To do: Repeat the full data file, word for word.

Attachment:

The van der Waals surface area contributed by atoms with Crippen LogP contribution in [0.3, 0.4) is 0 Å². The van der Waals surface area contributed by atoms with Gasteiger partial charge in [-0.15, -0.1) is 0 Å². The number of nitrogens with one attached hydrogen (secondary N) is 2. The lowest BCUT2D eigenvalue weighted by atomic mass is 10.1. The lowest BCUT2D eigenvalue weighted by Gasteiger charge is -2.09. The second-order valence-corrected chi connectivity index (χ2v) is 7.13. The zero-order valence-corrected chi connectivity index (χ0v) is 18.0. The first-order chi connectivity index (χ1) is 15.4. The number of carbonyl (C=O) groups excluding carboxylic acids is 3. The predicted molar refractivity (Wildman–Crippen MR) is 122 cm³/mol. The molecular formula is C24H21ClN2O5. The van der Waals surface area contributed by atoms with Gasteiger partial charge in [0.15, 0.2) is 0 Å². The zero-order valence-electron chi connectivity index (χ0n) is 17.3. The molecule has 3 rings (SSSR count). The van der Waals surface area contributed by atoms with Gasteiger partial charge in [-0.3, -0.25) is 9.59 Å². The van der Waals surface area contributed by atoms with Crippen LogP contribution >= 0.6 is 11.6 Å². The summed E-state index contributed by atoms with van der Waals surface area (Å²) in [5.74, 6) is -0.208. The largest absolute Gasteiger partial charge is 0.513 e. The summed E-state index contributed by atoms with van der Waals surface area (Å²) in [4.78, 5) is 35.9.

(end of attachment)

The van der Waals surface area contributed by atoms with Crippen LogP contribution in [0.3, 0.4) is 0 Å². The van der Waals surface area contributed by atoms with Gasteiger partial charge in [-0.15, -0.1) is 0 Å². The number of nitrogens with one attached hydrogen (secondary N) is 2. The lowest BCUT2D eigenvalue weighted by atomic mass is 10.1. The lowest BCUT2D eigenvalue weighted by Gasteiger charge is -2.09. The second-order valence-corrected chi connectivity index (χ2v) is 7.13. The zero-order valence-corrected chi connectivity index (χ0v) is 18.0. The first-order chi connectivity index (χ1) is 15.4. The number of carbonyl (C=O) groups excluding carboxylic acids is 3. The predicted molar refractivity (Wildman–Crippen MR) is 122 cm³/mol. The molecular formula is C24H21ClN2O5. The van der Waals surface area contributed by atoms with Gasteiger partial charge in [0.15, 0.2) is 0 Å². The zero-order valence-electron chi connectivity index (χ0n) is 17.3. The molecule has 3 rings (SSSR count). The van der Waals surface area contributed by atoms with Gasteiger partial charge in [-0.3, -0.25) is 9.59 Å². The van der Waals surface area contributed by atoms with Crippen LogP contribution >= 0.6 is 11.6 Å². The summed E-state index contributed by atoms with van der Waals surface area (Å²) in [5.74, 6) is -0.208. The largest absolute Gasteiger partial charge is 0.513 e. The summed E-state index contributed by atoms with van der Waals surface area (Å²) in [4.78, 5) is 35.9.